With Pope Francis announcing late last week he’ll release a rock album titled Wake Up! in November, the question arises: what the hell happened to rock ‘n’ roll? What happened to albums like The Sex Pistol’s Anarchy in the UK and The Rolling Stones’ Sticky Fingers?
Now the Pope seems like a great guy, but aren’t genres like rock ‘n’ roll, punk and grunge supposed to be rebellious, filled with Kurt Cobain and Keith Richards types that fight authority? Isn’t the Pope working for the authority? Where’s the edge in that?
In the age of the Internet and corporate entertainment, we have more media and celebrities thrust upon us than ever before. But do we still have rebels in the same way? Maybe Miley Cyrus is this generation’s Sid Vicious, Che Guevara, or Ghandi and none of us noticed. But if rebels do still exist, what does it mean to be a rebel and what does the revolution look like today?
Former AQ fashion columnist Emma Chapple isn’t someone who screams rebel – she has a passion for Starbucks and Disney – but she keeps her ear to the fashion world and follows trends. Sure, now we can see James Dean as the look of the ‘50s, with hippie being the look of the ‘60s and punk and grunge for the ‘80s and ‘90s, but what’s the look
“I think it’s hard to pin a particular look for our generation. People have so many individual styles now,” said Chapple. “I’d say [the style of] punk is only used as an accent. It’s not the authentic thing it used to be.”
Chapple says a rebellious look in the fashion world is tricky to pull off. If you do what the fashion magazines and bloggers suggest you’ll be praised, but if you’re out of touch, you’ll be laughed at. She says the key is to find a twist while integrating what’s already popular.
She says “thrift” might be the defining look of today, but real rebellious fashion might take cues from even earlier times.
“I think rebelling in terms of fashion is just doing something very out of date. You
see a bit of that at St. Thomas, people wearing capes,” said Chapple. “When you’re dressing to the point that it’s impractical and you’re doing it obviously to make a statement, then that’s rebellious.”
She says one of the most rebellious things to wear today is a graphic T-shirt with something crazy or offensive on it, a formula hard to mess up. Still, she says fashion today is tame compared to previous decades.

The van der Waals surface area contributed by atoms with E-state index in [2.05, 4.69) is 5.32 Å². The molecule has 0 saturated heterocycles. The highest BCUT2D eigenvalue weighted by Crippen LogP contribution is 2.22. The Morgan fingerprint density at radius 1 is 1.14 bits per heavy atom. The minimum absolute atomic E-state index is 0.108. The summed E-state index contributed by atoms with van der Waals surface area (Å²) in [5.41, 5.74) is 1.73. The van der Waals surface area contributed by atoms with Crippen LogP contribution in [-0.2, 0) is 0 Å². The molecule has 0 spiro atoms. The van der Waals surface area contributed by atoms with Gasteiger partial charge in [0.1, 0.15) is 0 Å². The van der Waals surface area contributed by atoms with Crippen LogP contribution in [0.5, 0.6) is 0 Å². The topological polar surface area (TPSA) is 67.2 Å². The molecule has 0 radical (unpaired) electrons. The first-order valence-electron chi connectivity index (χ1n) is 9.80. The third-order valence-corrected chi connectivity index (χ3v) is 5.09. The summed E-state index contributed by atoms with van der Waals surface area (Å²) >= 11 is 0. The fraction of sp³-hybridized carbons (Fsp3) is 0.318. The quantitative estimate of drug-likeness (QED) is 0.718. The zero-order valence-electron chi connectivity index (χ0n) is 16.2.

Where punk was once fringe, now it’s high fashion. That’s part of the difficulty of rebellious fashion; you can only stay on the fringe so long.
“It’s hard to say [whether it’s possible to stay on the fringe forever]. We take so much inspiration from other years, other cultures. Now we’re in this very strange cultural exchange and time exchange of fashion.”
The quest to find the graphic T-shirt and cape-wearing rebel leads us to Dylan Sealy. He’s the type of guy who explodes in every direction when he gets into a passionate fury, leaving only his bleeding heart behind.
And while he doesn’t identify as a rebel or wear a cape, Sealy’s a vegetarian who listens to The Clash, which seems like good enough credentials.
Being a 23-year-old suburban male, he’s angry at most things, mostly the inconsequential. He’ll argue about a movie like he would about human trafficking.
This seems common today: people getting angry over pop culture where they once were mad about war, taxes and freedom.
“It’s profoundly easy to engage in consumer culture,” said Sealy. “Our generation has done it forever. We used to watch 30-minutes commercials like Pokémon, or Transformers, these really thin narratives.”
But for him, the significance of these little battles, like going vegan or deciding not to wear brands that use sweatshops, is where the true rebellion lies. While the effectiveness is played down, what makes a rebel is making a stand and deciding not to pay into the system anymore, even in small ways.
The conversation ultimately turns to whether a rebel needs a noble purpose, like Han Solo and Luke Skywalker destroying the Death Star to stop the oppression of the Empire, to truly be a rebel and not just contrary.
“While someone [who does something rebellious for other, self-serving reasons,] might taint the message, he’s still doing more than most everyone. That in itself is kind of rebellious,” said Sealy. “It’s a question of degrees not of absolutes.”
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